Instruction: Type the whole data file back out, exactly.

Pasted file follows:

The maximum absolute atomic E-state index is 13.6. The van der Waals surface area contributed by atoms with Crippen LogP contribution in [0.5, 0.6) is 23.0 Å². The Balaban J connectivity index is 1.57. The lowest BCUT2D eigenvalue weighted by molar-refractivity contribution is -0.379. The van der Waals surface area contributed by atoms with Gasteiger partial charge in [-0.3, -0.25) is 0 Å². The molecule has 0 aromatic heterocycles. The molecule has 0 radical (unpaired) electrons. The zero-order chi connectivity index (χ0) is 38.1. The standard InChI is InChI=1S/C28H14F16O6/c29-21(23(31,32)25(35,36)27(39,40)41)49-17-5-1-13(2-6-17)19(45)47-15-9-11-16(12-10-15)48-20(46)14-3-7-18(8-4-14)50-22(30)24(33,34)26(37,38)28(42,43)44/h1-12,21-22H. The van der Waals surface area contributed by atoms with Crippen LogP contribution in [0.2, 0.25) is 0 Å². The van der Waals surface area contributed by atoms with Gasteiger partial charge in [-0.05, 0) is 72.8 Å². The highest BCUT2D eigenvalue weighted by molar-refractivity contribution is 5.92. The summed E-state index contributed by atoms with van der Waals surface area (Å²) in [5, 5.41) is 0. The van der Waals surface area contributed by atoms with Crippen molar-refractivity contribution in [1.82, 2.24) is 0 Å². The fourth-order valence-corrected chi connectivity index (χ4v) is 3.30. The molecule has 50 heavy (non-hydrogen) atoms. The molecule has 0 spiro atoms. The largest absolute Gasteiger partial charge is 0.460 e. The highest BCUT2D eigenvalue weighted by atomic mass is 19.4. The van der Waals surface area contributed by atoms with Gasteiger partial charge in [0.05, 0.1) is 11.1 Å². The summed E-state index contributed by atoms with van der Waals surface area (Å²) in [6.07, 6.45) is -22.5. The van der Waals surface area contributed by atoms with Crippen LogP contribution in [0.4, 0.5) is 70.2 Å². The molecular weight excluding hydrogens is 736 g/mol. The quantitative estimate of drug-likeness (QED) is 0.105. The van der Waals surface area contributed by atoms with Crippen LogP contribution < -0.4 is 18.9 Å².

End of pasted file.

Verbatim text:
The maximum absolute atomic E-state index is 13.6. The van der Waals surface area contributed by atoms with Crippen LogP contribution in [0.5, 0.6) is 23.0 Å². The Balaban J connectivity index is 1.57. The lowest BCUT2D eigenvalue weighted by molar-refractivity contribution is -0.379. The van der Waals surface area contributed by atoms with Gasteiger partial charge in [-0.3, -0.25) is 0 Å². The molecule has 0 aromatic heterocycles. The molecule has 0 radical (unpaired) electrons. The zero-order chi connectivity index (χ0) is 38.1. The standard InChI is InChI=1S/C28H14F16O6/c29-21(23(31,32)25(35,36)27(39,40)41)49-17-5-1-13(2-6-17)19(45)47-15-9-11-16(12-10-15)48-20(46)14-3-7-18(8-4-14)50-22(30)24(33,34)26(37,38)28(42,43)44/h1-12,21-22H. The van der Waals surface area contributed by atoms with Crippen LogP contribution in [0.2, 0.25) is 0 Å². The van der Waals surface area contributed by atoms with Gasteiger partial charge in [-0.05, 0) is 72.8 Å². The highest BCUT2D eigenvalue weighted by molar-refractivity contribution is 5.92. The summed E-state index contributed by atoms with van der Waals surface area (Å²) in [5, 5.41) is 0. The van der Waals surface area contributed by atoms with Crippen molar-refractivity contribution in [1.82, 2.24) is 0 Å². The fourth-order valence-corrected chi connectivity index (χ4v) is 3.30. The molecule has 50 heavy (non-hydrogen) atoms. The molecule has 0 spiro atoms. The largest absolute Gasteiger partial charge is 0.460 e. The highest BCUT2D eigenvalue weighted by atomic mass is 19.4. The van der Waals surface area contributed by atoms with Gasteiger partial charge in [0.05, 0.1) is 11.1 Å². The summed E-state index contributed by atoms with van der Waals surface area (Å²) in [6.07, 6.45) is -22.5. The van der Waals surface area contributed by atoms with Crippen LogP contribution in [0.4, 0.5) is 70.2 Å². The molecular weight excluding hydrogens is 736 g/mol. The quantitative estimate of drug-likeness (QED) is 0.105. The van der Waals surface area contributed by atoms with Crippen LogP contribution < -0.4 is 18.9 Å².